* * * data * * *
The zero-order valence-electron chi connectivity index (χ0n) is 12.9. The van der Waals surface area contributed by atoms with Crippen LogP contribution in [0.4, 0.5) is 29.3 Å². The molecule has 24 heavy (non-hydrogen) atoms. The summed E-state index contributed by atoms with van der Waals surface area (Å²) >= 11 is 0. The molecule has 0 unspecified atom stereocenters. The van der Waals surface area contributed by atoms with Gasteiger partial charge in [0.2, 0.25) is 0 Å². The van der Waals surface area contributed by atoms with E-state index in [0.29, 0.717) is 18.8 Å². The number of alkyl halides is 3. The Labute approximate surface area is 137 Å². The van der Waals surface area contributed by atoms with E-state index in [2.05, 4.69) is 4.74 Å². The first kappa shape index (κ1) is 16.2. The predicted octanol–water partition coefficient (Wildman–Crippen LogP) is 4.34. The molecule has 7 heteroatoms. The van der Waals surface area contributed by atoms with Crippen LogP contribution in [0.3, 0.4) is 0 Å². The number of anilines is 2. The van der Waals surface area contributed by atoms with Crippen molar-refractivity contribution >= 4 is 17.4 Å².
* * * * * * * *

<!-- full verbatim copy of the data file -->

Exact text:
The zero-order valence-electron chi connectivity index (χ0n) is 12.9. The van der Waals surface area contributed by atoms with Crippen LogP contribution in [0.4, 0.5) is 29.3 Å². The molecule has 24 heavy (non-hydrogen) atoms. The summed E-state index contributed by atoms with van der Waals surface area (Å²) >= 11 is 0. The molecule has 0 unspecified atom stereocenters. The van der Waals surface area contributed by atoms with Gasteiger partial charge in [0.2, 0.25) is 0 Å². The van der Waals surface area contributed by atoms with E-state index in [0.29, 0.717) is 18.8 Å². The number of alkyl halides is 3. The Labute approximate surface area is 137 Å². The van der Waals surface area contributed by atoms with E-state index in [2.05, 4.69) is 4.74 Å². The first kappa shape index (κ1) is 16.2. The predicted octanol–water partition coefficient (Wildman–Crippen LogP) is 4.34. The molecule has 7 heteroatoms. The van der Waals surface area contributed by atoms with Crippen LogP contribution in [0.3, 0.4) is 0 Å². The number of anilines is 2. The van der Waals surface area contributed by atoms with Crippen molar-refractivity contribution >= 4 is 17.4 Å².